# Tutorial: Curve Bounce in HTML5

In this tutorial we'll program a simulation of a red rubber ball that bounces off of a sine wave in a frictionless, gravity-less environment (a very typical scenario). We'll be using Javascript, the HTML5 Canvas element, and the easeljs library.

This tutorial is different from others I have found in that it internally stores the hitting surface as a mathematical function rather than a collection of lines, and it uses the derivative of the function to calculate the response of each collision. You'll need:

• Some programming experience in Javascript or Actionscript
• High School Physics (vectors, velocity)
• A web browser that supports HTML5 (If the demo linked below works, you're all set)
• A text editor such as TextWrangler (Free, Mac), Notepad++ (Free, Windows), or VIM (Free, Mac, Windows, and Linux). VIM has a steeper learning curve than the other two since it's intended for use without mouse input, but learning it can help you edit your code faster.

## Step 1: Set up

• index.html - contains the 600-by-400 canvas element we'll be drawing on (you can change these dimensions, of course!) and imports the other three files. Open index.html in a modern internet browser (or reload the page if already open) anytime you'd like to test your program
• normalize.css - a normalization stylesheet that helps make website styles more consistent across browsers
• style.css - any other css styling goes here. Edit this file to change the canvas's background color
• main.js - we'll write the main code for our program in this file

For this tutorial, everything's set up so that we'll only need to modify main.js. Inside main.js you'll find the following code:

```/*
* runs when index.html is fully loaded
*/

}
```

Since our onload function is empty, when you open index.html on your favorite browser, you'll see a website reminiscent of Kazimir Malevich's painting Black Square. Pretty cool, but not exactly what we're looking for.

## Step 2: You're on the ball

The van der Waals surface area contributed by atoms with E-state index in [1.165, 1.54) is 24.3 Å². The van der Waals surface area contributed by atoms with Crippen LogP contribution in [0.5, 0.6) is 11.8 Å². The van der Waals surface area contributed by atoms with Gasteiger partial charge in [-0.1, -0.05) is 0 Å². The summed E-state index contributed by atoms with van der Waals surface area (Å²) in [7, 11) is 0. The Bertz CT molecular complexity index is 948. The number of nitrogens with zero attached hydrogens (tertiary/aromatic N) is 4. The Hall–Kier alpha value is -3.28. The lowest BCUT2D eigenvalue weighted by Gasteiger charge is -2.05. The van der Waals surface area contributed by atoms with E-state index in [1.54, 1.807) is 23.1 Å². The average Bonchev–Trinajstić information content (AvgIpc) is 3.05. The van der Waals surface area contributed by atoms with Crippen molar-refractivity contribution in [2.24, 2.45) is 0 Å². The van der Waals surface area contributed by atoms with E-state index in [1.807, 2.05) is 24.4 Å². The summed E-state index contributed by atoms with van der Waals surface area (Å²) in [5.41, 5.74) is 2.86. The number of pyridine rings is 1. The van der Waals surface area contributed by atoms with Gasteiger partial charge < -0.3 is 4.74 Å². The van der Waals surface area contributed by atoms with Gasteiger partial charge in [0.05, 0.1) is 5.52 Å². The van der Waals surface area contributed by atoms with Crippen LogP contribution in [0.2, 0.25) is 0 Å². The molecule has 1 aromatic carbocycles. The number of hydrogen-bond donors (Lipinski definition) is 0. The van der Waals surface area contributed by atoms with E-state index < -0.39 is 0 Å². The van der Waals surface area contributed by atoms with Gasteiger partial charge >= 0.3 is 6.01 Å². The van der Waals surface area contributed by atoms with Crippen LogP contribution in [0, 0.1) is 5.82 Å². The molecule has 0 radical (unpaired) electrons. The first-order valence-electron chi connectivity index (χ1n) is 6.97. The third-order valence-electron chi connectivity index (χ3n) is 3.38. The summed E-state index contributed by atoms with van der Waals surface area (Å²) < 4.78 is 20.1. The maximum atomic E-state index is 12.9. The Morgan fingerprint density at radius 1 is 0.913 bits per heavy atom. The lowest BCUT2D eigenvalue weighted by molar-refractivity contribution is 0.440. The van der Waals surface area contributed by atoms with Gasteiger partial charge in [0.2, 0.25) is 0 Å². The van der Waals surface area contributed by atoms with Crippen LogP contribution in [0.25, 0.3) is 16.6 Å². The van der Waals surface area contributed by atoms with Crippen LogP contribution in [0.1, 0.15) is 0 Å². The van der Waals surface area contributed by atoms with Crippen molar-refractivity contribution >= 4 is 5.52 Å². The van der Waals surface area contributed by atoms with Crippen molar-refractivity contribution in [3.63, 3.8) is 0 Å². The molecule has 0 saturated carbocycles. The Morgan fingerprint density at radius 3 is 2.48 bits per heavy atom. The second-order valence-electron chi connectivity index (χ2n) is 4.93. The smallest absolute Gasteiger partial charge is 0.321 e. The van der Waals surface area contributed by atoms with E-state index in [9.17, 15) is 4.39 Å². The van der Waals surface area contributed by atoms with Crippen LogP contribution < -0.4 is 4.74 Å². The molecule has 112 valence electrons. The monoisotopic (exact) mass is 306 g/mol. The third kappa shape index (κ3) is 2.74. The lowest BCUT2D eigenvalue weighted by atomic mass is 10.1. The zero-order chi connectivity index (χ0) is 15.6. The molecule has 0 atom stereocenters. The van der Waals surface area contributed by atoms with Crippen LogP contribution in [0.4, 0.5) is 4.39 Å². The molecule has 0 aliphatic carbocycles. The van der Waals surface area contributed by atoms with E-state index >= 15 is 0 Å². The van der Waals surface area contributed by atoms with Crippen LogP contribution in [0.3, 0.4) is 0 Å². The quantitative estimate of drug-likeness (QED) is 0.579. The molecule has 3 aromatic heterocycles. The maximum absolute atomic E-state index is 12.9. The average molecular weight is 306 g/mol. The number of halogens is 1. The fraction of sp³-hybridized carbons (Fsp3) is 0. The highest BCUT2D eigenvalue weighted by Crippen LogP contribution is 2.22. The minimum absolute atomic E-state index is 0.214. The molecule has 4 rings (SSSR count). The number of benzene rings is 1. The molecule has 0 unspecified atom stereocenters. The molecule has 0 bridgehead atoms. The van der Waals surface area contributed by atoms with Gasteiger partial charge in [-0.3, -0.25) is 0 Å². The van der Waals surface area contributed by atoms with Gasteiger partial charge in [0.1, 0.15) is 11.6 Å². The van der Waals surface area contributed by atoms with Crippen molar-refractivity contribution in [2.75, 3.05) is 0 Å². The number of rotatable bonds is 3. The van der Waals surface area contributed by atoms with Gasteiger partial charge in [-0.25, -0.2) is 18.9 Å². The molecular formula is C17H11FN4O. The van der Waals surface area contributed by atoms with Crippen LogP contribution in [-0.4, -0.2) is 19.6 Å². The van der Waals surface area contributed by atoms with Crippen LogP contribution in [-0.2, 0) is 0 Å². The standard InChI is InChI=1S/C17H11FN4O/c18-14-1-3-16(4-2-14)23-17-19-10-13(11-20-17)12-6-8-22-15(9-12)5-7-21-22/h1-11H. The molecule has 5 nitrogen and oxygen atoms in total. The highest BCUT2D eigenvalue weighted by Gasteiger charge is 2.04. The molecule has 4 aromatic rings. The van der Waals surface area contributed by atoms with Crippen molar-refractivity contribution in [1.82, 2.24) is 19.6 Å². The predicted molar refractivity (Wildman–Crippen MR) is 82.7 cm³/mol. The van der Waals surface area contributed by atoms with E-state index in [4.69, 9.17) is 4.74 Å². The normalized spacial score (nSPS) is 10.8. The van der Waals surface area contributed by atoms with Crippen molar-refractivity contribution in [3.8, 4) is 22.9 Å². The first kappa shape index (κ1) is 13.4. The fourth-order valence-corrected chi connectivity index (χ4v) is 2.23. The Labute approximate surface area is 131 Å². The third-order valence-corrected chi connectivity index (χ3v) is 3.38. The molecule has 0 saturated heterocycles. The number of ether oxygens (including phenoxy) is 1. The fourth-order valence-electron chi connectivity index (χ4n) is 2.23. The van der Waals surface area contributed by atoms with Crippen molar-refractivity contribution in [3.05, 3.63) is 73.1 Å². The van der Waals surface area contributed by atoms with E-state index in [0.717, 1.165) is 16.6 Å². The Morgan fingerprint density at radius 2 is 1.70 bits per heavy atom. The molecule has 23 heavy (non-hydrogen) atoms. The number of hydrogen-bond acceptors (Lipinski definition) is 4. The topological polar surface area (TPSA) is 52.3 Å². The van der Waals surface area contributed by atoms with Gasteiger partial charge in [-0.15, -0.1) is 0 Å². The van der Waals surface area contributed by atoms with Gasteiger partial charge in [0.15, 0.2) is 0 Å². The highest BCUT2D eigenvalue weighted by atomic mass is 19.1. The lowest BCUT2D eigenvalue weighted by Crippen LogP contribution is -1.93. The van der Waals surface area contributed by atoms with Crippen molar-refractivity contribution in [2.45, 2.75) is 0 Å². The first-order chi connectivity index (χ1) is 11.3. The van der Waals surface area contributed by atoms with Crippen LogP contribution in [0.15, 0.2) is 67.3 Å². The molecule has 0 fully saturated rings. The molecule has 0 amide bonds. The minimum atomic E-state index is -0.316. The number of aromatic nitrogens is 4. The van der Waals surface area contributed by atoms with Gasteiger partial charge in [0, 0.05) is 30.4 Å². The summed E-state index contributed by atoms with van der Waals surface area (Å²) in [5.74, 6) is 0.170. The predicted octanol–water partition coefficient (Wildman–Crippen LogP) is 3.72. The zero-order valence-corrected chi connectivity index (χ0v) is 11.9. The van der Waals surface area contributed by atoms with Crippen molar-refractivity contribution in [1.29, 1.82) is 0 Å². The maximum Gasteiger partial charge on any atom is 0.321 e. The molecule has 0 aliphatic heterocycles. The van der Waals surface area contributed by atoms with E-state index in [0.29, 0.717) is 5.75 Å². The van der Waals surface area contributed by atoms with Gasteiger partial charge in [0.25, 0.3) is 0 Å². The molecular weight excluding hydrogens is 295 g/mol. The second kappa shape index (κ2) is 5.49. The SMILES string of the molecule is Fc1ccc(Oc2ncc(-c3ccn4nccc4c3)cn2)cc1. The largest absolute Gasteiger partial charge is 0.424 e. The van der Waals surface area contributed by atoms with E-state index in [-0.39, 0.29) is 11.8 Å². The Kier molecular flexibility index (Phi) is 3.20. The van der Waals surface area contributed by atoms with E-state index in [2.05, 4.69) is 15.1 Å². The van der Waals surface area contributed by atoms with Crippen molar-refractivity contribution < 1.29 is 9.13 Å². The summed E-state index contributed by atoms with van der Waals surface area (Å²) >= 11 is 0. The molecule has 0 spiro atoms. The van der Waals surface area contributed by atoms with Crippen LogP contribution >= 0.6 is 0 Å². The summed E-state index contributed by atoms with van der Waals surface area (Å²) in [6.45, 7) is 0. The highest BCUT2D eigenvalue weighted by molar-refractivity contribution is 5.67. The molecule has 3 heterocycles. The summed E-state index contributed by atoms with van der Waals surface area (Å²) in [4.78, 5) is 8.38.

Let's add a ball to our canvas. Modify main.js so that it looks like this:

```// initialize stage and ball globally
var stage, ball;

/*
* runs when index.html is fully loaded
*/
//initialize stage object, where "canvas" references the id of our canvas
stage = new createjs.Stage("canvas");

// initialize ball object
ball = new createjs.Shape();
// select ball color to be red.
ball.graphics.beginFill("#ff3333");
// draw circle of radius 5 at position (0, 0) relative to the ball's
//   coordinates
ball.graphics.drawCircle(0, 0, 5);
// set ball object's coordinates
ball.x = 120;
ball.y = 50;
// add our ball to stage so that it actually gets drawn.
// (this needs to be done only once per object)

// draw all shapes to canvas
stage.update();
}
```

Note that we initialized `stage` and `ball` outside of the `onload function` so that we'll be able to reference them later when we add animation to our program. If you now open index.html, you should see a red ball on a black canvas.

It's time to get the ball rolling. Lets add the following declarations at the beginning of the file:

`var vx=10, vy=10;`

`vx` will represent the ball's velocity in the x direction (negative: left, positive: right) measured in pixels per frame. `vy` will be the velocity in the y direction (negative: up, positive: down). We're initializing both to +10.